Violence Increased by Video-Only Visitation in Travis County Jail

October 16, 2014

AUSTIN – Today, a coalition of civil rights advocates, led by Grassroots Leadership and the Texas Criminal Justice Coalition, issued a study condemning the Travis County Sheriff’s 2013 decision to deny all in-person visits for jail inmates, in favor of expensive video-only visitation. The study concludes video-only visitation has resulted in more violence, more disciplinary issues, and more contraband in the jail. It also places unnecessary financial burdens on the family members of those in the county jail, most of whom have not been convicted of a crime but are unable to make bond or post bail.

These findings are timely because the Travis County Commissioners Court will consider whether to renew its video-visitation contract later this month.

The study’s findings show deteriorating security:

·      Inmate-on-inmate assaults increased 20 percent from May 2012 to May 2014.

·      Disciplinary infractions climbed from an averaged of 940 per month before May 2013 to an average of 1,087 per month after May 2013.

·      Possession of contraband cases increased 54 percent from May 2013 to May 2014.

·      Inmate assaults on staff also increased after in-person visitation was eliminated – nearly doubling in some months.

“In-person visits with family are essential for maintaining parental bonds, and they reduce the chances a person will return to jail in the future,” said Jorge Renaud, the report’s author. “Video visitation is a lousy alternative. It is harmful to children, cost prohibitive for many families, and makes the jail less safe for both inmates and staff.”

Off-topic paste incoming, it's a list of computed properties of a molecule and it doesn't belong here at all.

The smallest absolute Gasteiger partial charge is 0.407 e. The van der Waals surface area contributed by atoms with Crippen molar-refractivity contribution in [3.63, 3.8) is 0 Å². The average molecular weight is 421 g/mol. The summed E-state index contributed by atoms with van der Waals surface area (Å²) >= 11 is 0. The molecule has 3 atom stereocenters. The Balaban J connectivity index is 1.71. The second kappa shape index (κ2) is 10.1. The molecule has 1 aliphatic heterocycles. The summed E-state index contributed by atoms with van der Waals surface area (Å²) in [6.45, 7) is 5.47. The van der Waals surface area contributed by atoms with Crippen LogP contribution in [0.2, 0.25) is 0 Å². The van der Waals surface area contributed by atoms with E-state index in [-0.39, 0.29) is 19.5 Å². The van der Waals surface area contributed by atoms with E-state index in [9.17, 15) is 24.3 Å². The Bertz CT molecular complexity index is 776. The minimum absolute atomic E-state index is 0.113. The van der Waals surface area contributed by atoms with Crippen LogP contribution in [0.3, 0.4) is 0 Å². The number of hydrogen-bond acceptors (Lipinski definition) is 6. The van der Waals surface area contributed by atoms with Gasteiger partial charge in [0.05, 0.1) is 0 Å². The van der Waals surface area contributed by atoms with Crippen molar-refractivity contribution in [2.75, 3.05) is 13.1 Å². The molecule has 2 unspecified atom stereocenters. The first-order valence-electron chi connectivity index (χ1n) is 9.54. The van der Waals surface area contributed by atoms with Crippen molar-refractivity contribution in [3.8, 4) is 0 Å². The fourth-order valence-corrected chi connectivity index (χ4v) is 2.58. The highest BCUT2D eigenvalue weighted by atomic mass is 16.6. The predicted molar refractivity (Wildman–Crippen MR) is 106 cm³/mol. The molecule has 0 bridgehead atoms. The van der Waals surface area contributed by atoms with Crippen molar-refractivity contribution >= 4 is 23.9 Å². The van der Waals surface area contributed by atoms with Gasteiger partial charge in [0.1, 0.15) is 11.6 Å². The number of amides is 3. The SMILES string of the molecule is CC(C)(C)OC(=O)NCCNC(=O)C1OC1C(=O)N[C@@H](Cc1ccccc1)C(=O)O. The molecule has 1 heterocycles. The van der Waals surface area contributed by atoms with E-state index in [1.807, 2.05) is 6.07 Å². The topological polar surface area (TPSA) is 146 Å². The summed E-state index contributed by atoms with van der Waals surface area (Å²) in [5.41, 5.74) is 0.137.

“Families were once allowed to visit loved ones face-to-face,” said Kymberlie Quong Charles. But on May 2013, the Sheriff announced the jail was terminating in-person visitation. Families would only be allowed to visit by video, being charged $20 for just 20 minutes. About 75% of that money is kept by the private vendor, Securus Technologies, Inc., and about 25% goes to Travis County. “They privatized a public service to capture big profits for a private corporation, at the community’s expense” said Ms. Quong Charles. “It is crony capitalism, pure and simple.”

The Texas Civil Rights Project sued Securus and Travis County earlier this year, alleging they were unlawfully recording inmates’ calls with their attorneys. The lawsuit is ongoing.The coalition is calling on the Sheriff to restore in-person visitation immediately, or in the alternative, for Travis County to terminate the video-visitation contract.

View the full report here:  


Jorge Renaud, Policy Analyst

Texas Criminal Justice Coalition

(512) 441-8123,ext.102


Kymberlie Quong Charles

Grassroots Leadership